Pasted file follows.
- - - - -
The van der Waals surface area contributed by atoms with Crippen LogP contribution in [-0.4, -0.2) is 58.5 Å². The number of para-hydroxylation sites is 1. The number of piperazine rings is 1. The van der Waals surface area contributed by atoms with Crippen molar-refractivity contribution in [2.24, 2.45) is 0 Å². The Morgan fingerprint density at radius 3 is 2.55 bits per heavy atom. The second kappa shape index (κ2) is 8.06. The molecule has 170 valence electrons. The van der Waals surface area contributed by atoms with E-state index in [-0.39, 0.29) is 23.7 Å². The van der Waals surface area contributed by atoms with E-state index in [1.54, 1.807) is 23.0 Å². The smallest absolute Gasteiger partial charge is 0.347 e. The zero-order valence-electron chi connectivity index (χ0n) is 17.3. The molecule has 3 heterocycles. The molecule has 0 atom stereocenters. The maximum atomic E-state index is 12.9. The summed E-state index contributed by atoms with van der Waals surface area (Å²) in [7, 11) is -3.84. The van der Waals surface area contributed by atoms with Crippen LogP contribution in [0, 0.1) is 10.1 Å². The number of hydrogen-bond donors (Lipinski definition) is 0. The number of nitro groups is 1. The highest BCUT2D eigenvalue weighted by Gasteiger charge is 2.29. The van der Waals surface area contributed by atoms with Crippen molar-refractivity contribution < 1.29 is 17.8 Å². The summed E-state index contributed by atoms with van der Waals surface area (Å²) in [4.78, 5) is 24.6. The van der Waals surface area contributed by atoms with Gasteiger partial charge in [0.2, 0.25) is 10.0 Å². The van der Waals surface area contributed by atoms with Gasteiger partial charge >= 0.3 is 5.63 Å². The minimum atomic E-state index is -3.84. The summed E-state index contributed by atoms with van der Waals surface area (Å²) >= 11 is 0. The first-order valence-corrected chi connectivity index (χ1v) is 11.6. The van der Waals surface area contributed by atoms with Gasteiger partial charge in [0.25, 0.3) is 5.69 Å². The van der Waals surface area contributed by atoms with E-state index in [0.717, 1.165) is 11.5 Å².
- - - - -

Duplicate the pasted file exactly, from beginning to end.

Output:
The van der Waals surface area contributed by atoms with Crippen LogP contribution in [-0.4, -0.2) is 58.5 Å². The number of para-hydroxylation sites is 1. The number of piperazine rings is 1. The van der Waals surface area contributed by atoms with Crippen molar-refractivity contribution in [2.24, 2.45) is 0 Å². The Morgan fingerprint density at radius 3 is 2.55 bits per heavy atom. The second kappa shape index (κ2) is 8.06. The molecule has 170 valence electrons. The van der Waals surface area contributed by atoms with E-state index in [-0.39, 0.29) is 23.7 Å². The van der Waals surface area contributed by atoms with E-state index in [1.54, 1.807) is 23.0 Å². The smallest absolute Gasteiger partial charge is 0.347 e. The zero-order valence-electron chi connectivity index (χ0n) is 17.3. The molecule has 3 heterocycles. The molecule has 0 atom stereocenters. The maximum atomic E-state index is 12.9. The summed E-state index contributed by atoms with van der Waals surface area (Å²) in [7, 11) is -3.84. The van der Waals surface area contributed by atoms with Crippen LogP contribution in [0, 0.1) is 10.1 Å². The number of hydrogen-bond donors (Lipinski definition) is 0. The number of nitro groups is 1. The highest BCUT2D eigenvalue weighted by Gasteiger charge is 2.29. The van der Waals surface area contributed by atoms with Crippen molar-refractivity contribution < 1.29 is 17.8 Å². The summed E-state index contributed by atoms with van der Waals surface area (Å²) in [4.78, 5) is 24.6. The van der Waals surface area contributed by atoms with Gasteiger partial charge in [0.2, 0.25) is 10.0 Å². The van der Waals surface area contributed by atoms with Gasteiger partial charge >= 0.3 is 5.63 Å². The minimum atomic E-state index is -3.84. The summed E-state index contributed by atoms with van der Waals surface area (Å²) >= 11 is 0. The first-order valence-corrected chi connectivity index (χ1v) is 11.6. The van der Waals surface area contributed by atoms with Gasteiger partial charge in [0.25, 0.3) is 5.69 Å². The van der Waals surface area contributed by atoms with E-state index in [0.717, 1.165) is 11.5 Å².